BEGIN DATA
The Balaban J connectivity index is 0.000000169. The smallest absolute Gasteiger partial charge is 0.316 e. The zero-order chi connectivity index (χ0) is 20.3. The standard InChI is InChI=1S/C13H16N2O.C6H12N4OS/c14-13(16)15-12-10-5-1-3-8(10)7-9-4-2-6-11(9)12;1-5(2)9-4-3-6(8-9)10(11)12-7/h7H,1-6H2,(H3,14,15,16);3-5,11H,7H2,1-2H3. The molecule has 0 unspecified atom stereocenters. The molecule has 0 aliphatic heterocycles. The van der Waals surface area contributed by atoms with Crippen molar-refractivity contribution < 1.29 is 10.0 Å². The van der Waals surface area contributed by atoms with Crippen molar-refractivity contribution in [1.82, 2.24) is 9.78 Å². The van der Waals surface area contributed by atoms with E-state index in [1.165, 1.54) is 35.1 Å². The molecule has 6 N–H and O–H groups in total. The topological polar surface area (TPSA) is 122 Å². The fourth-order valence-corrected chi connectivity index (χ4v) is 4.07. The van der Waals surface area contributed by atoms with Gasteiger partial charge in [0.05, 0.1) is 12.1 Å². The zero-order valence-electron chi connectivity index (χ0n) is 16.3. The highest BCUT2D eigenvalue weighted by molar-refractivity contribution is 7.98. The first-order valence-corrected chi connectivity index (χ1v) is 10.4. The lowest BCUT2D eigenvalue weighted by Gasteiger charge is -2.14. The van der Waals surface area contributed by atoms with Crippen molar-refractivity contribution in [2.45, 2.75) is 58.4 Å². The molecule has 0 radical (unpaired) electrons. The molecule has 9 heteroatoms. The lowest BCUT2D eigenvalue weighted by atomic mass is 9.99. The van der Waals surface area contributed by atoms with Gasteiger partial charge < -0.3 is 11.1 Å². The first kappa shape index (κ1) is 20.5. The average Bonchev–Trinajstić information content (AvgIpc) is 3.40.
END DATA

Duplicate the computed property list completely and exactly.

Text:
The Balaban J connectivity index is 0.000000169. The smallest absolute Gasteiger partial charge is 0.316 e. The zero-order chi connectivity index (χ0) is 20.3. The standard InChI is InChI=1S/C13H16N2O.C6H12N4OS/c14-13(16)15-12-10-5-1-3-8(10)7-9-4-2-6-11(9)12;1-5(2)9-4-3-6(8-9)10(11)12-7/h7H,1-6H2,(H3,14,15,16);3-5,11H,7H2,1-2H3. The molecule has 0 unspecified atom stereocenters. The molecule has 0 aliphatic heterocycles. The van der Waals surface area contributed by atoms with Crippen molar-refractivity contribution < 1.29 is 10.0 Å². The van der Waals surface area contributed by atoms with Crippen molar-refractivity contribution in [1.82, 2.24) is 9.78 Å². The van der Waals surface area contributed by atoms with E-state index in [1.165, 1.54) is 35.1 Å². The molecule has 6 N–H and O–H groups in total. The topological polar surface area (TPSA) is 122 Å². The fourth-order valence-corrected chi connectivity index (χ4v) is 4.07. The van der Waals surface area contributed by atoms with Gasteiger partial charge in [0.05, 0.1) is 12.1 Å². The zero-order valence-electron chi connectivity index (χ0n) is 16.3. The highest BCUT2D eigenvalue weighted by molar-refractivity contribution is 7.98. The first-order valence-corrected chi connectivity index (χ1v) is 10.4. The lowest BCUT2D eigenvalue weighted by Gasteiger charge is -2.14. The van der Waals surface area contributed by atoms with Crippen molar-refractivity contribution in [2.45, 2.75) is 58.4 Å². The molecule has 0 radical (unpaired) electrons. The molecule has 9 heteroatoms. The lowest BCUT2D eigenvalue weighted by atomic mass is 9.99. The van der Waals surface area contributed by atoms with Gasteiger partial charge < -0.3 is 11.1 Å². The first kappa shape index (κ1) is 20.5. The average Bonchev–Trinajstić information content (AvgIpc) is 3.40.